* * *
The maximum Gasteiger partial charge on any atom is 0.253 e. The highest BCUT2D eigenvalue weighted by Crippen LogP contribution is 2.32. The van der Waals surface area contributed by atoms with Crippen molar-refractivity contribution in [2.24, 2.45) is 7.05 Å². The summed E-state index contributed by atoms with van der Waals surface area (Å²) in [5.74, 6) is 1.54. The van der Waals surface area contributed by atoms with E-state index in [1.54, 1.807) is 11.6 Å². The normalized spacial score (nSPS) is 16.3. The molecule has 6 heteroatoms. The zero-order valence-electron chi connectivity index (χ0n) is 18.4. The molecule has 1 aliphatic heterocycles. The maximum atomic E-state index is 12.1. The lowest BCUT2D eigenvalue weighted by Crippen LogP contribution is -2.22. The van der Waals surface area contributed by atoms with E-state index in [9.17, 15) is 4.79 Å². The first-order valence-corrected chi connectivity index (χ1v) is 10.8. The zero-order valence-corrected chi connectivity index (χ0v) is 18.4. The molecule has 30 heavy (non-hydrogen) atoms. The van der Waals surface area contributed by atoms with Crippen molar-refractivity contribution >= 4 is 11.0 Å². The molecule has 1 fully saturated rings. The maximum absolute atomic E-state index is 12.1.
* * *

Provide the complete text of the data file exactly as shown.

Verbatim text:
The maximum Gasteiger partial charge on any atom is 0.253 e. The highest BCUT2D eigenvalue weighted by Crippen LogP contribution is 2.32. The van der Waals surface area contributed by atoms with Crippen molar-refractivity contribution in [2.24, 2.45) is 7.05 Å². The summed E-state index contributed by atoms with van der Waals surface area (Å²) in [5.74, 6) is 1.54. The van der Waals surface area contributed by atoms with E-state index in [1.54, 1.807) is 11.6 Å². The normalized spacial score (nSPS) is 16.3. The molecule has 6 heteroatoms. The zero-order valence-electron chi connectivity index (χ0n) is 18.4. The molecule has 1 aliphatic heterocycles. The maximum atomic E-state index is 12.1. The lowest BCUT2D eigenvalue weighted by Crippen LogP contribution is -2.22. The van der Waals surface area contributed by atoms with E-state index in [9.17, 15) is 4.79 Å². The first-order valence-corrected chi connectivity index (χ1v) is 10.8. The zero-order valence-corrected chi connectivity index (χ0v) is 18.4. The molecule has 30 heavy (non-hydrogen) atoms. The van der Waals surface area contributed by atoms with Crippen molar-refractivity contribution >= 4 is 11.0 Å². The molecule has 1 fully saturated rings. The maximum absolute atomic E-state index is 12.1.